The family tree used by paleontologists for nearly 130 years to classify species of dinosaurs may soon face extinction.
Scientists at the University of Cambridge and the Natural History Museum in London this week proposed a wild new hypothesis that is likely to force a rewrite on how various dinosaur lineages are related.
Writing in the journal Nature, the team suggests that the current method of arranging dinosaurs based on the structure of their pelvic bones is incorrect. Currently, the family tree is divided into either Ornithiscian (bird-hipped dinosaurs) or Saurischia (reptile-hipped dinosaurs), with more specific branches, like theropods (T. Rex) and sauropods (Brontosaurus), sprouting off from each.
The problem, according to study lead author Matthew Baron of the University of Cambridge, is that while dividing dinosaurs based on hip bones may have worked well in the late 19th century, modern paleontologists have more data, technology, and most importantly, many more fossils with which to better understand dinosaur evolution.
Working on a hunch that the current system was flawed, Baron led a team that meticulously studied and compared 457 anatomical features of 74 different dinosaurs. After three years, they came up with a new tree that, among other changes, places Theropoda and Ornithischia under a new unified group called “Ornithoscelida.”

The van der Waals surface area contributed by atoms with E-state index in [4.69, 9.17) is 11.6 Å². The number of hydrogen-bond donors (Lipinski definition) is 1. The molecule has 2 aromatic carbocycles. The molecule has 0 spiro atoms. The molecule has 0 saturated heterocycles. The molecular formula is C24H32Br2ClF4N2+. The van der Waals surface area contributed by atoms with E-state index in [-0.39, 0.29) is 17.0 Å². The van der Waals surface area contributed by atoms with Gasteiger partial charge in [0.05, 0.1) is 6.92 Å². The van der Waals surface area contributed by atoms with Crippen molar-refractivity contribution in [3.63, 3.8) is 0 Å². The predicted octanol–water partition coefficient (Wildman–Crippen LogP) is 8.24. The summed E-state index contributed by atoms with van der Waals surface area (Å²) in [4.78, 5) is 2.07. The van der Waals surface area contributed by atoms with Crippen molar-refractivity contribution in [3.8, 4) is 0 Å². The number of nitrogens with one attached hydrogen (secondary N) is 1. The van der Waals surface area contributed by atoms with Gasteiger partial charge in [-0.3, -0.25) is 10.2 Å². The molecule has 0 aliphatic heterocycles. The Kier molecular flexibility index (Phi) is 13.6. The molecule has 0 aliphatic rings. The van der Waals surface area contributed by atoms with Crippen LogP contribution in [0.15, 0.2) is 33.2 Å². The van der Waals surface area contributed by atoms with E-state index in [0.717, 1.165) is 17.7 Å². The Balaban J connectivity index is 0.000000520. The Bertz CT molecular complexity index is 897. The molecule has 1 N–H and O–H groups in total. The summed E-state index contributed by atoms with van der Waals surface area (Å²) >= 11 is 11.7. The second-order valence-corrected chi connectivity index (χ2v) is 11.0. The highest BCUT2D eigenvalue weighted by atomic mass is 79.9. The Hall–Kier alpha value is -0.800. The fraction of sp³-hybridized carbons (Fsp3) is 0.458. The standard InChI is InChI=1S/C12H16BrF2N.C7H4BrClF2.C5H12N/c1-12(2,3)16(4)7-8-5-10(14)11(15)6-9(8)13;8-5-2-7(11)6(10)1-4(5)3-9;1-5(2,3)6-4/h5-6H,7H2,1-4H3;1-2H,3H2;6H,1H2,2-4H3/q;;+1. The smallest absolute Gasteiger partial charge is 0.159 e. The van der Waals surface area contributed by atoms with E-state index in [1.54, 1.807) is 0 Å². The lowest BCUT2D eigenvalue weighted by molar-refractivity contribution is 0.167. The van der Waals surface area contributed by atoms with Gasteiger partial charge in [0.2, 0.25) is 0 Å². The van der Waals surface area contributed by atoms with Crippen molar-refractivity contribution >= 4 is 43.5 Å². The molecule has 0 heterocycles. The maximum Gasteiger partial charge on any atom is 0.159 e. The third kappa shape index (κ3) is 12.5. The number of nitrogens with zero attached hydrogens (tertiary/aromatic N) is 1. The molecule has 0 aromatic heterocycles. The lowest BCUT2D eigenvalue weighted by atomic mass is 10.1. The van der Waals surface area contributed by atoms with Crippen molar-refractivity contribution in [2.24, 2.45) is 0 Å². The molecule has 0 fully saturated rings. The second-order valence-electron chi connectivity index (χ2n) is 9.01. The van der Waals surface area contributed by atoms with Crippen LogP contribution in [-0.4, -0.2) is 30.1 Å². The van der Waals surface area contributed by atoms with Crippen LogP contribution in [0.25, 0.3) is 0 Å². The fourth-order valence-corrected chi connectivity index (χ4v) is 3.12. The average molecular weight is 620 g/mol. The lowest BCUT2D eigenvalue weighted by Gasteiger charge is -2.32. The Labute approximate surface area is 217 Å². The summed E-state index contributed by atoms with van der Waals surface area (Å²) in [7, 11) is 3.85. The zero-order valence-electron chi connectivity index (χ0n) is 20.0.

“When we started our analysis, we puzzled as to why some ancient ornithischians appeared anatomically similar to theropods," he told Forbes. "Our fresh study suggested that these two groups were indeed part of the same clade. This conclusion came as quite a shock since it ran counter to everything we'd learned.”
Besides shaking up the family tree, Baron and his team also propose changes to both the arrival of dinosaurs on Earth's timeline and their potential origin.
Previously, scientists believed dinosaurs emerged some 237 million years ago on an ancient supercontinent called Gondwana. In the paper, the researchers say the first dinosaurs actually showed up slightly earlier –– about 247 million years ago, somewhere in the northern region of the supercontinent Laurasia.
Whether or not the proposed family tree becomes accepted by the wider paleontological community, it's clear that the research has already made some reconsider how dinosaur species are related.
“This is a textbook changer — if it continues to pan out,” Thomas Holtz, a vertebrate palaeontologist at the University of Maryland in College Park, told Nature. “It’s only one analysis, but it’s a thorough one.”